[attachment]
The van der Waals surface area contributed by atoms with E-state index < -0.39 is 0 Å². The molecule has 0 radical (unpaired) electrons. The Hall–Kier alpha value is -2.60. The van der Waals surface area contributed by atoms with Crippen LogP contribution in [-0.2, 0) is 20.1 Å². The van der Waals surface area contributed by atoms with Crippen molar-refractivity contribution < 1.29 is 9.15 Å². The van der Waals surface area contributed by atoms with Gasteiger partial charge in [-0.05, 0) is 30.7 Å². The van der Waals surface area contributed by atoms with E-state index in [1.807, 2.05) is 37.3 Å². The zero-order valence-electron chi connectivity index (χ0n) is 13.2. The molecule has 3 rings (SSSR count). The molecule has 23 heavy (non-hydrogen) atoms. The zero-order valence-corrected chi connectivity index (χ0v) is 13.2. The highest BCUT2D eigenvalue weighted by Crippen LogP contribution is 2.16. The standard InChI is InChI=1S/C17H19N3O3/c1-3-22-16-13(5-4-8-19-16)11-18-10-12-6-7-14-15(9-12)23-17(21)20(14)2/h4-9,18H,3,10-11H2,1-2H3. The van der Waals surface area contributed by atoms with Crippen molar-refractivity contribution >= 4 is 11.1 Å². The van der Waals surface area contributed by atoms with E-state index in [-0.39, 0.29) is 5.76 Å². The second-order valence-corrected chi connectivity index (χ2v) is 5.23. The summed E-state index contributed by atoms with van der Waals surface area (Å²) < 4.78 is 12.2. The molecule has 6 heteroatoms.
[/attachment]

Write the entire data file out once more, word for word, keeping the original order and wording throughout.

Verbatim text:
The van der Waals surface area contributed by atoms with E-state index < -0.39 is 0 Å². The molecule has 0 radical (unpaired) electrons. The Hall–Kier alpha value is -2.60. The van der Waals surface area contributed by atoms with Crippen LogP contribution in [-0.2, 0) is 20.1 Å². The van der Waals surface area contributed by atoms with Crippen molar-refractivity contribution < 1.29 is 9.15 Å². The van der Waals surface area contributed by atoms with Gasteiger partial charge in [-0.05, 0) is 30.7 Å². The van der Waals surface area contributed by atoms with E-state index in [1.807, 2.05) is 37.3 Å². The zero-order valence-electron chi connectivity index (χ0n) is 13.2. The molecule has 3 rings (SSSR count). The molecule has 23 heavy (non-hydrogen) atoms. The zero-order valence-corrected chi connectivity index (χ0v) is 13.2. The highest BCUT2D eigenvalue weighted by Crippen LogP contribution is 2.16. The standard InChI is InChI=1S/C17H19N3O3/c1-3-22-16-13(5-4-8-19-16)11-18-10-12-6-7-14-15(9-12)23-17(21)20(14)2/h4-9,18H,3,10-11H2,1-2H3. The van der Waals surface area contributed by atoms with Crippen molar-refractivity contribution >= 4 is 11.1 Å². The van der Waals surface area contributed by atoms with E-state index in [-0.39, 0.29) is 5.76 Å². The second-order valence-corrected chi connectivity index (χ2v) is 5.23. The summed E-state index contributed by atoms with van der Waals surface area (Å²) < 4.78 is 12.2. The molecule has 6 heteroatoms.